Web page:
Henry Louis Gates Jr. (Courtesy photo)
Henry Louis Gates Jr. (Courtesy photo)

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In the next several years, a new African-American English Dictionary will make its way to the press.

Oxford University Press and Harvard University’s Hutchins Center for African & African American Research announced the launch of the three-year research project in June with the goal of compiling the Oxford Dictionary of African American English (ODAAE). It will be compiled by a team of researchers and editors and spearheaded by Dr. Henry Louis Gates Jr., director of the Center and Alphonse Fletcher University Professor at Harvard. 

Funded partly by grants from the Mellon and Wagner Foundations, upon its completion it will represent the first comprehensive source of African-American English that has significantly influenced the development of English vocabulary, particularly in the 20th and 21st centuries. 

With its roots in African languages and creoles, it has long contributed total categories of words and phrases that have profoundly impacted the way English is used in the U.S. and worldwide, the groups said in a statement.

Alongside meaning, pronunciation, spelling, usage, and history, each entry will be illustrated by quotations taken from real examples of language in use. 

Researchers said this would serve to acknowledge the contributions of African-American writers, thinkers, and artists, as well as everyday African Americans, to the evolution of the English lexicon.

Additional research will be gathered from diverse sources such as novels, academic research papers, newspapers and magazines, song lyrics, recipes, social media and more.

“Every speaker of American English borrows heavily from words invented by African Americans, whether they know it or not,” Gates, Jr. said. “Words with African origins such as ‘goober,’ ‘gumbo’ and ‘okra’ survived the Middle Passage along with our African ancestors. And words that we take for granted today, such as ‘cool’ and ‘crib,’ ‘hokum’ and ‘diss,’ ‘hip’ and ‘hep,’ ‘bad,’ meaning ‘good’ and ‘dig,’ meaning ‘to understand’—these are just a tiny fraction of the words that have come into American English from African-American speakers. These neologisms emerged out of the Black Experience in this country, over the last few hundred years.”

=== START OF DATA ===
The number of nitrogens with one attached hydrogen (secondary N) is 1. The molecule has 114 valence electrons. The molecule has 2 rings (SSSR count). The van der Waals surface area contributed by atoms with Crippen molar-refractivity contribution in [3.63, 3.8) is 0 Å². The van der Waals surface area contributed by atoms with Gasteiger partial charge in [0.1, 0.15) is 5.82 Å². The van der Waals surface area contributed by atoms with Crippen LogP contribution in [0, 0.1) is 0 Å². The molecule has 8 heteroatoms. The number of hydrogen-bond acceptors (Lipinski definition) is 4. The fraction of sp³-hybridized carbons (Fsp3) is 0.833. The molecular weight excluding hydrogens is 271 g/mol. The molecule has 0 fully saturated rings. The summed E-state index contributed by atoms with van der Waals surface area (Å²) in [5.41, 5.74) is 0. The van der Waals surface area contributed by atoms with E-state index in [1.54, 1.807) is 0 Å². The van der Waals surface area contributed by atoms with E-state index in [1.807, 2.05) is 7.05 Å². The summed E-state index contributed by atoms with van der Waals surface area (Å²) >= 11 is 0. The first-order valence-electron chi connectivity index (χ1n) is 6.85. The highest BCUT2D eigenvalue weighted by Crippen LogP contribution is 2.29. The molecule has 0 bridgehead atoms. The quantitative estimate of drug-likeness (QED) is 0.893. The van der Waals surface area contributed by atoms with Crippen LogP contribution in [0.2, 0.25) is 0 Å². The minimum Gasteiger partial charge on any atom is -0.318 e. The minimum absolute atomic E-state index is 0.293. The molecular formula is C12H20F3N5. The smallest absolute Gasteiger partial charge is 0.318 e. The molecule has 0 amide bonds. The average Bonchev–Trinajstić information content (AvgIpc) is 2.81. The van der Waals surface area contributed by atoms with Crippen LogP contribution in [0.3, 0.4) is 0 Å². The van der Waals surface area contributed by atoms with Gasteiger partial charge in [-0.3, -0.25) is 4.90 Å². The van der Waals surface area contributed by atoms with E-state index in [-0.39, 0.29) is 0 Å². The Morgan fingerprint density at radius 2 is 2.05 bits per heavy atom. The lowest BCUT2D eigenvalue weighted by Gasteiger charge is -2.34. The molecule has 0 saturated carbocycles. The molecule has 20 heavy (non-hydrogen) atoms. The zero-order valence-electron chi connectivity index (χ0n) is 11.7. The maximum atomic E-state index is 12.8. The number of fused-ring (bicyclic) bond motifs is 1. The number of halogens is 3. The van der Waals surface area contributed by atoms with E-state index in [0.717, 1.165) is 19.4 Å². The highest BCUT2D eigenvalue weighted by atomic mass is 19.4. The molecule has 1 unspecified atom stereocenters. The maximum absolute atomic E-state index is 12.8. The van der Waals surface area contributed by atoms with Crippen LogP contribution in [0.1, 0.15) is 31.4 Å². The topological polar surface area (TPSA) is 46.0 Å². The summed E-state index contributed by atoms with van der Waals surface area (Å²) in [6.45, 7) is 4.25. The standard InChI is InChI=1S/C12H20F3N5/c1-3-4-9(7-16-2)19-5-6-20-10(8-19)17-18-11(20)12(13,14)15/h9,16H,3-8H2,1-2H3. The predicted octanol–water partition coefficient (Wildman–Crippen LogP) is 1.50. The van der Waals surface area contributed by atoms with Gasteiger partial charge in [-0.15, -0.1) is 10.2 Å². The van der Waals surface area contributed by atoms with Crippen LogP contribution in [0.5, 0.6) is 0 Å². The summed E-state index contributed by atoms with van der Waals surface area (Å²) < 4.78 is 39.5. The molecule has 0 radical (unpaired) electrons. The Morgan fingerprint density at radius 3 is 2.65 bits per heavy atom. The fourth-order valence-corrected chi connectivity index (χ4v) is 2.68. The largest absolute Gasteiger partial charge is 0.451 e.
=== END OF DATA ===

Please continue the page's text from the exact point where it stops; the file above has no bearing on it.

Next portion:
Gates said the project represents a dream that began decades ago when he first studied the pages of Samuel Johnson’s Dictionary of the English Language.

“This massive project draws upon decades of scholarship from the most sophisticated linguists, especially those colleagues who have graciously joined this project as members of our editorial board, as well as the vast academic resources at Harvard’s Hutchins Center for African and African American Research, and the crowd-sourced contributions of speakers of African American English as well,” he said. 

“African-American English is the most interesting dialect of American English on all levels, and yet remains misunderstood by the public,” said Dr. John McWhorter, professor of linguistics, Columbia University and a member of the project’s advisory board. “Even specialists in it have a fascinating mountain of material still to examine. I would feel incomplete to not participate in this project.”

The first version of the Oxford Dictionary of African American English is projected for release in 2025.

Sarafina Wright –Washington Informer Staff Writer

Sarafina Wright is a staff writer at the Washington Informer where she covers business, community events, education, health and politics. She also serves as the editor-in-chief of the WI Bridge, the Informer’s...

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